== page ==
After earning his Bachelor’s degree in Latin American Studies at Occidental College, Los Angeles-based composer Jason Barabba studied music at the University of Chicago, the University of California, Irvine and the University of California, Los Angeles. His teachers include John Eaton, Andrew Imbrie, Christopher Dobrian and David Lefkowitz. His DNR for Large Orchestra was recently recorded by the Kiev Philharmonic for ERM Media’s “Masterworks of the New Era” recording project, and will be released on Volume 10 of that series. His recent commissions include this Trio for Janaki and Study in Orange for the Orange County High School for the Arts. His Trio is in four movements. Bela Bartók looks in now and then, especially in the haunting third-movement nocturne and some rhythmic hijinks in the finale.
David Lefkowitz, on the UCLA Faculty, is Jason’s teacher and teacher as well of hundreds of young hopefuls. His Duet for Violin and Viola was originally written as a violin solo, and premiered by Los Angeles Philharmonic violinist Mark Kaplan. Lefkowitz later dedicated it and transcribed it as a duet in memory of Danish composer Thomas Koppel (1944-2006).
Yarlung Records had the pleasure of recording Janaki String Trio’s debut album in February and March, 2006. As with previous Yarlung Records albums, we used minimalist recording techniques to best capture the individual sound of these musicians, their instruments, and the natural warmth and transparency of Zipper Hall in Los Angeles. For this recording, I chose the AKG C-24 tube stereo microphone and recorded directly to two tracks through our own tube microphone preamp and custom cables. We recorded analog tape, as well as high definition 24-bit PCM digital media at 176,400 samples per second. I hope you enjoy these performances and the sound.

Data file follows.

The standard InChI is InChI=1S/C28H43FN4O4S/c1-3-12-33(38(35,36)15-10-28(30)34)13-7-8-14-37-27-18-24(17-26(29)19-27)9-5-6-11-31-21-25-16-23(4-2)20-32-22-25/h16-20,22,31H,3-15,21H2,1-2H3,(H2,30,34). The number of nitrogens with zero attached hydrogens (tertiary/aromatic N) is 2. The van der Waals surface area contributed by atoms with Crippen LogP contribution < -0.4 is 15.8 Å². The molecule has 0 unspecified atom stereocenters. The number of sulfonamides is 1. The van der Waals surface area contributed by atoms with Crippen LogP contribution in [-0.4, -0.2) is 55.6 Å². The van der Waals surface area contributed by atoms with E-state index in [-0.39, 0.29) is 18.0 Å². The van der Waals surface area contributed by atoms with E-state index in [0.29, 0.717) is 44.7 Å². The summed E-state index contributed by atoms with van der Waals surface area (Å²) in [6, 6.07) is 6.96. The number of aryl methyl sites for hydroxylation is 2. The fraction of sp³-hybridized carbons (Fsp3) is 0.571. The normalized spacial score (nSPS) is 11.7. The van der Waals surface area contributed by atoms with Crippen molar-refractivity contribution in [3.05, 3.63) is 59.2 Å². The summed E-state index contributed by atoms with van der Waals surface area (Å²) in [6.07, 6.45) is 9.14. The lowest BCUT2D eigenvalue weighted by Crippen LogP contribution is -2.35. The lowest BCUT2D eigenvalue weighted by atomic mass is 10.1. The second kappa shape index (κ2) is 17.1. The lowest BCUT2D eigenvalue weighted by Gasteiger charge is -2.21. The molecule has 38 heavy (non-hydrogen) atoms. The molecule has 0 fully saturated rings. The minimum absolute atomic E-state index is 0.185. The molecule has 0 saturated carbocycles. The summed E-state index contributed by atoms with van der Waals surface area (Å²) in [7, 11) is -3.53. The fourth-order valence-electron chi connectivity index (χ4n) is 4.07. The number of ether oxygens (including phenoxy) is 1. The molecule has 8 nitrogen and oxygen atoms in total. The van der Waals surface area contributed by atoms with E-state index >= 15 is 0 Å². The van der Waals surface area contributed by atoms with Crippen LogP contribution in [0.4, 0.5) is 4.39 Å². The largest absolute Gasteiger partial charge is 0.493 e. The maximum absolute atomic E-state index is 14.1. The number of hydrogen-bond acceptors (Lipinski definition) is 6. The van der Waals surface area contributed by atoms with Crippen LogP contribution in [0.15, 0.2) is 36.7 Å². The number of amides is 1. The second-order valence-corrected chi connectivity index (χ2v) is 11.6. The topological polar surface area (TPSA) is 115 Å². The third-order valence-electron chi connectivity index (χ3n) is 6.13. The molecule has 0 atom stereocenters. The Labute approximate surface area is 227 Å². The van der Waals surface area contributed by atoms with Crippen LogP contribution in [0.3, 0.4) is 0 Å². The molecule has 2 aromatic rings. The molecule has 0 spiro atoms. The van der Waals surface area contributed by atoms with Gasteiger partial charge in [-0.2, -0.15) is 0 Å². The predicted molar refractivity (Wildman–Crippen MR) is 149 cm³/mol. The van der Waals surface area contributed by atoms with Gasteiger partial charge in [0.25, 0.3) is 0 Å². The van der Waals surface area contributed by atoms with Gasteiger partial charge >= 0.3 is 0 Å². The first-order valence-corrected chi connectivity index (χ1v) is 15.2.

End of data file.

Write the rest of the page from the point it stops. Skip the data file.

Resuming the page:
Capturing Janaki Trio on this recording, and doing justice to the group’s talent, dynamics and energy, was a challenge and a treat. The album’s repertoire, from Beethoven’s Trio in C-Minor written the late 18th century to Barabba’s String Trio, commissioned for Janaki in 2006, provides Serena, Katie and Arnold with rich material to showcase their ability at this time in the trio’s budding international concert career.
David Lefkowitz’ duet for violin and viola delves courageously into the internal world of the composer, and hence entices us as listeners toward a meditative place as we enjoy the work. Lefkowitz describes the composition’s “…introspective feeling, like a dialogue with oneself.” Lefkowitz writes further that the duet “…is also an exploration of a side of string writing not usually explored, from slow sustained notes to extremely high harmonics. It was originally composed in April, 1994 [and titled Miniature VIII]; the arrangement here for Violin and Viola is dedicated to the memory of Thomas Koppel, and to the members of the Janaki Trio.”
We wish to dedicate this album to the memory of Lorraine Hunt Lieberson, whose magnificent voice sounded like Katie’s viola, and whose musicality inspired all of us.
Bob Attiyeh, producer